Macartney
Oct 03, 2018 rated it did not like it  ·  review of another edition
Shelves: new, lady-writers
“The rich and the poor, the urban and the rural, the elites and the slaves: all worked and worked hard.”

“(In a particularly postmodern moment, a man in a Boy Scout shirt gave us directions when we got lost.)”

“(Would you want a recent felon watching your three-year-old? Would you want a high-school dropout bathing your grandmother?)”

A very hard no to this trite, shallow, almost offensive book. This is Malcolm Gladwell-lite (which is saying something).
Ryan
Jan 05, 2019 rated it really liked it
In Give People Money, Annie Lowrey demonstrates that every time we see an economic revolution (agricultural, industrial, etc.), wonks ponder some form of UBI. Now, with machine learning and artificial intelligence before us and with the recession just behind us, people are once again wondering.

Some contemporary context. Facebook already uses AI, and it had to shut one down when it developed its own language. The gig economy seems to suck for workers, perhaps because workers seem to have so littl
...more
Venky
Aug 30, 2019 rated it really liked it
Shelves: economics
According to Jason Hickel, an anthropologist at the London School of Economics and a Fellow of the Royal Society of Arts, global inequality, has attained damaging and dangerous proportions. In a fascinating piece titled, “How Bad is Global Inequality, Really?” and published on his website, Mr. Hickel observes that, “the poorest 60% – the ones depicted as the “winners” in the elephant graph – continue to live under the poverty line of $7.40 per day (2011 Purchasing Power Parity).” The elephant gr ...more
Jason Furman
Annie Lowrey’s book is a beautiful example of combining the power and insights that come from telling people’s stories (aka journalism) with a wide range of social science research, policy thinking and lots of passion for addressing injustice and making the world a better place. Her range is truly impressive: reporting from Maine to Kenya to India and on everything from AI to welfare programs to development economics. I learned new things even from the chapters I have thought a lot about (e.g., ...more
JMcDade
Feb 16, 2019 rated it really liked it
Contrary to what the title says, this book isn't a diatribe on Universal Basic Income (UBI). It's a careful look at what might be possible. With the increasing use of robotics and AI, Lowrey makes the argument that we will need to plan for and envision what that future might look like and how we might survive and even thrive. It means re-imagining work and life as we now know it. If you want to be challenged to think in a different way, I'd recommend reading this book. ...more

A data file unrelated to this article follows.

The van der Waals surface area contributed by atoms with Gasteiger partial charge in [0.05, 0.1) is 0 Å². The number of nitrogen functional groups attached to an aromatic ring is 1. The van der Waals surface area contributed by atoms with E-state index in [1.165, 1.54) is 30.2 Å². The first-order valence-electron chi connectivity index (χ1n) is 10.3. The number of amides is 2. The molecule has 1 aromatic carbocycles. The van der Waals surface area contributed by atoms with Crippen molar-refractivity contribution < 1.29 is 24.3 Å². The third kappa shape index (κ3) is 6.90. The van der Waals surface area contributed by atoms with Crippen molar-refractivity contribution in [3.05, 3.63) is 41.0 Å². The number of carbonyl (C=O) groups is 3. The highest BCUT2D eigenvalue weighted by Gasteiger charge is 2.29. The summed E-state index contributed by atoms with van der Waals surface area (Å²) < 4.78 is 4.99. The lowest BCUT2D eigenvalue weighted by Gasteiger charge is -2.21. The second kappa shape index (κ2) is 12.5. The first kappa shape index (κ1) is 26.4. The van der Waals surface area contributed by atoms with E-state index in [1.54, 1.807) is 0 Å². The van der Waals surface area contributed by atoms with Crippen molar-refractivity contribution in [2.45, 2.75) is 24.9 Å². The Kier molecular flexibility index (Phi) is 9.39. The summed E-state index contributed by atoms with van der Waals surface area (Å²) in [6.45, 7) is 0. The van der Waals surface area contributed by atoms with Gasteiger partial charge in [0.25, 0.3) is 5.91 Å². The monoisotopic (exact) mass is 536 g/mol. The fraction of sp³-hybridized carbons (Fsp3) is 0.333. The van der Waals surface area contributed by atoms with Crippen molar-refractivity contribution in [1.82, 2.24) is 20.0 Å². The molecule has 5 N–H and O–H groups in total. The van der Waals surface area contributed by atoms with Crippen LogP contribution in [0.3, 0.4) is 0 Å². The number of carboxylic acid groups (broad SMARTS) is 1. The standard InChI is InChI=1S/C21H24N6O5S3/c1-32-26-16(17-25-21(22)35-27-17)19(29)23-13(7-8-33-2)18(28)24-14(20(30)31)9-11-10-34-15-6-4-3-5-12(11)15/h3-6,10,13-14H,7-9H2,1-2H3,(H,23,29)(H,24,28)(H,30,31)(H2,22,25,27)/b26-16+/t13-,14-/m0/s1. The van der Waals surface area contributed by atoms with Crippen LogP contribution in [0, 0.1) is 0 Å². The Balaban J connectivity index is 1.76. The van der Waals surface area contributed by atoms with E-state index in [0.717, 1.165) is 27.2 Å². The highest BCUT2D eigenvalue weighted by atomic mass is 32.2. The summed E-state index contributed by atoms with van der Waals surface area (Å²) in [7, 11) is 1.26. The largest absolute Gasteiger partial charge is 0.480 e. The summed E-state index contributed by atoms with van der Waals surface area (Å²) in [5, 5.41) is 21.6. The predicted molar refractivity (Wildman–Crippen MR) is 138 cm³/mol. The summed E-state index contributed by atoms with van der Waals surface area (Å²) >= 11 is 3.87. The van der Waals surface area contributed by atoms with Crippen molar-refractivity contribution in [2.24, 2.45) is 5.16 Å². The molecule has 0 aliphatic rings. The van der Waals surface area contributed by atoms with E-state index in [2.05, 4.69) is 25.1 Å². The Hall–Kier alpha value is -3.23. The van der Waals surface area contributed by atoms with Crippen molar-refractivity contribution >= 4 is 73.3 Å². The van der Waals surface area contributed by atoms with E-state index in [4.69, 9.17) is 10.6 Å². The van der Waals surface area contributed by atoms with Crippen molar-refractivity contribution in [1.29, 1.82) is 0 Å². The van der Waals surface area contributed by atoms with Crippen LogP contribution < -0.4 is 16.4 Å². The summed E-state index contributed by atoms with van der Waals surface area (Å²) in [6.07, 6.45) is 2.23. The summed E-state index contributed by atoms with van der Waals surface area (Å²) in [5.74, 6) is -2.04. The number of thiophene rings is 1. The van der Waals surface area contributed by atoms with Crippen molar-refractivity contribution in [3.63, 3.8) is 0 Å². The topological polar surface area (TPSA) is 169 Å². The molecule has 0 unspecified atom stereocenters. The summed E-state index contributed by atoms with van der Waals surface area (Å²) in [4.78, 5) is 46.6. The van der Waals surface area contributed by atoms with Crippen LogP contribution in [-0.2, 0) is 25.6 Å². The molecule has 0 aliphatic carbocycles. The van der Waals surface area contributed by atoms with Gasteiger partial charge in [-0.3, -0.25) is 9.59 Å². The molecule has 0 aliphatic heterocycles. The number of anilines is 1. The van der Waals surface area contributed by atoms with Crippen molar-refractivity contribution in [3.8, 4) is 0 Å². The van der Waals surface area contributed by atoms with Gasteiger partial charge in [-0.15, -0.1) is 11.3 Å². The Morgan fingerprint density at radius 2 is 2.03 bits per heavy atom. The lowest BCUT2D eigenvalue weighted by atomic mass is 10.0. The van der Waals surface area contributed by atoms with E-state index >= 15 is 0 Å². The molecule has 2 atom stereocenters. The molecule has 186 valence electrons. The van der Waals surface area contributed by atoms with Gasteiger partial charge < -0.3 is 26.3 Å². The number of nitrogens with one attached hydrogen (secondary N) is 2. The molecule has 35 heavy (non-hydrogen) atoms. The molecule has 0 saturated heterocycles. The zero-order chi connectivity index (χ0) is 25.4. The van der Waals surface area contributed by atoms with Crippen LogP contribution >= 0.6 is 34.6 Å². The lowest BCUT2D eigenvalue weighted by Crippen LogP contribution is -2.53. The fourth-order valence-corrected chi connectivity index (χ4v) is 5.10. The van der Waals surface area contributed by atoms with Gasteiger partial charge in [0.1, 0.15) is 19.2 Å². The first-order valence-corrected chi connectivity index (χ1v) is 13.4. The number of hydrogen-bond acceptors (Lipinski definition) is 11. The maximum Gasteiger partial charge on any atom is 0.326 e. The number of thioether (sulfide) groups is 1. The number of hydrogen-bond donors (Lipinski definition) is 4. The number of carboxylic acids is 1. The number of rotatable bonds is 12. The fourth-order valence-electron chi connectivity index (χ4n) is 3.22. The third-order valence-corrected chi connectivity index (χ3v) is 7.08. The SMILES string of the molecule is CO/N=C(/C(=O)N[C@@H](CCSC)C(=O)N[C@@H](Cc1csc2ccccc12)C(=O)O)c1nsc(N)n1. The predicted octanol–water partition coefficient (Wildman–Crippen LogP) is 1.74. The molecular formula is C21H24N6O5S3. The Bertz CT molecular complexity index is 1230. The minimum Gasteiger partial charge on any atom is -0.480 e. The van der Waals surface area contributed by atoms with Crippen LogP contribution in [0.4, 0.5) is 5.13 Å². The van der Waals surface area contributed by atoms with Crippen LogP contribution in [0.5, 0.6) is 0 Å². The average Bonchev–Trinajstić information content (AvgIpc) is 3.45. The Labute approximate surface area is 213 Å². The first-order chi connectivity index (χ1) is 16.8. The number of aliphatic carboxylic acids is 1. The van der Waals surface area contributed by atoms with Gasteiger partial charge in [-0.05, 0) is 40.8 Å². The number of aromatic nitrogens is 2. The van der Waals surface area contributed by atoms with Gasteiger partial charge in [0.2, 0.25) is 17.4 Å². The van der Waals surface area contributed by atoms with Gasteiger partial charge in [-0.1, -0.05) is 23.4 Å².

Keith Akers
Sep 02, 2019 rated it really liked it
This is the best general book on the universal basic income that I've seen recently. Most interesting and surprising is how a UBI works in less developed countries. I'd always assumed that less developed countries wouldn't be able to afford a UBI. Even if that's true, the effect of relatively small amounts of cash in a poor country is truly amazing, and a much more effective form of foreign aid than in-kind offerings of food or mosquito nets, which do no good for people who already have food and ...more
Becky Gallego
Oct 07, 2018 rated it did not like it
A universal basic income to wipe out poverty. One of the basics of communism is wealth is divided among citizens equally or according to individual need. This book explains how the democratic party will repackage communism/socialism in a new package and present it as something the United States needs. Along with a universal basic income there would be a universal work program.

I really tried to have an open mind when I started reading this book. I didn't know much about a UBI and wanted to gain
...more
Sarah
Sounds good. Let’s do it.
Odi Shonga
Jan 20, 2021 rated it really liked it
This book is all about Universal Basic Income. It’s mostly a panegyric on the idea, so the book skews towards optimism and arguments-for, rather than cynicism and arguments-against. We’re taken on Lowrey’s journalistic tour of the world of UBI: from her “embedding” (journo-speak for following around creepily) with people whose lives would be changed if UBI existed, to her chats with academics and public figures who are proponents of the policy.

I went in already positive about UBI, so reading it
...more
Colin Marks
Jul 22, 2018 rated it really liked it
Annie Lowrey fully supports UBIs (Universal Basic Income) - amongst other ideas, she poses convincing arguments on how it would end poverty, fight racism and gender inequality, make our society able to tackle the pending robotic workforce upheaval, and how it could prevent Trumps and other populist political disasters from reoccurring.

This book comes across like a life mission, it's very well researched and very passionate about the benefits that UBIs could provide. I'm not convinced it had the
...more
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Annie Lowrey is a contributing editor for The Atlantic. A former writer for the New York Times, the New York Times Magazine, and Slate, among other publications, she is a frequent guest on CNN, MSNBC, and NPR. Lowrey lives in Washington, DC.

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“Of course, as the United States built a safety net that excluded and punished black families, it created a wealth-building apparatus to buoy and enrich white ones. It is not market forces and individual effort alone that determine who succeeds and prospers and who remains impoverished and excluded in the United States, but government policy and deep-seated cultural and societal mores.” 1 likes
“Here, poverty in the United States is a choice. Stagnant middle-class incomes are a choice. Technology-fueled mass unemployment is a choice. Racism is a choice. The patriarchy is a choice. This is not to discount how deeply entrenched existing policies, interests, and tendencies are - but to recognize that while they might be entrenched, they are not immutable.” 1 likes